Push-Pull Dissemination

Sustainable agriculture and rural development in Central Kenya

“Push-Pull” (www.push-pull.net) is an integrated, sustainable farming method that improves maize and millet yields and soil fertility: The stemborer pest is repelled by the smell of desmodium planted as an intercrop between the maize and millet (“Push”). Napier grass is planted as a border crop and it attracts the stemborers away the maize field (“Pull”). Desmodium can also fix nitrogen and so improves maize yields without the use of artificial fertilisers and pesticides. The napier grass is also a welcome source of healthy animal fodder. The aim of the project supported by Biovision is to extend the use of this sustainable method in the area around Lake Victoria. The project supported by Biovision is now in its 4th phase. It is focussing on creating added value from the use of sustainable farming methods and continuing the development of the method for communities in Central Kenya.

Farmers are provided with practical training on how to identify pests in maize fields and use sustainable methods to improve harvests.

Relevance

Most local famers have about 0.9 – 2 hectares of land for the cultivation of maize and other crops. However, they find it extremely difficult to produce sufficient maize, which is a staple food in the region. Problems include poor soil fertility and infestations by pests such as the stemborer moth. This can reduce maize yields by up to 60%. The Push-Pull method can significantly improve food security and the position of small farmers, particularly in terms of the challenges facing them as a result of climate change.

Beneficiaries

In Central Kenya, some 1,700 farming families are benefiting directly from information on sustainable methods and in so doing are improving maize harvests and milk production. The farmers also learn how to process and market their products. A further 15,000 people enjoy an indirect benefit in the form of improved food security.

Objectives 2013 to 2014

  • Year 6 of the project will focus on creating a supply chain from producer to consumer and so establish a solid income based on the existing surplus production. This would be a major advance and would bring us a step closer to the overarching aim of reducing poverty and improving the living standards of rural communities in Central Kenya. However, the continued expansion of the Push Pull method, including training at farming colleges and the targeted dissemination of information remains an important part of the project.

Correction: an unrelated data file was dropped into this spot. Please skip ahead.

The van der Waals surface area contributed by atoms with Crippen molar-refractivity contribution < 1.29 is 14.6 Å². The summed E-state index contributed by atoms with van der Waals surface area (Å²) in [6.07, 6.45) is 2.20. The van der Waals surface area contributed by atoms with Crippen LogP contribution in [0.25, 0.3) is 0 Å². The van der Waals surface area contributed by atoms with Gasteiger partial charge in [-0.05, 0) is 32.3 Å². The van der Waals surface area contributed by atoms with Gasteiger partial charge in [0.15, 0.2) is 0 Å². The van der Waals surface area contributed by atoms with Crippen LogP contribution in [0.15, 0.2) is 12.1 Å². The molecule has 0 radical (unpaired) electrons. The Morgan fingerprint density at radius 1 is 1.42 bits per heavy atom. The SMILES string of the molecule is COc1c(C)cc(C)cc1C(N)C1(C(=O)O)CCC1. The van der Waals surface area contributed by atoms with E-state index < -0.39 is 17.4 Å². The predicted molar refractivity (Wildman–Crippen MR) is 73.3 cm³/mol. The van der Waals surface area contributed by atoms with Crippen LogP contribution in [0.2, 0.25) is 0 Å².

• A further focus is training on how to improve the production of napier grass and desmodium.
  • In addition, farmers will learn how to conserve the animal fodder produced. This will ensure that animal feed is always available at a low cost and so allow milk production to generate an income throughout the year.
  • In addition, research projects will identify solutions to the new challenges facing the Push-Pull method (e.g. the biotic stress resulting from global climate change evident in previous project phases) and test and disseminate the results in cooperation with local farmers.
  • By 2012, some 50% of the direct beneficiaries of the Push-Pull method had reliable access to food; during the next phase, it is aimed to increase this figure to 70%.

Achievements (until 2011)

Since the start of the project, 71 “Farmer Field Schools” have been established. They are providing practical training in sustainable farming techniques for more than 4,000 farmers. At the same time, the method itself has been refined; easy-to-understand information has been disseminated and complete Push-Pull “starter packs” including desmodium seeds distributed to farmers. 

In 2013, one of the farmers participating in the project was honoured by the Ministry of Agriculture for his services to organic agriculture and the production of goats’ milk.

Additional information

The average age of small farmers has increased in recent years. The project team recognises that it is particularly important to generate interest in agriculture amongst younger members of the population; they are the farmers of the future.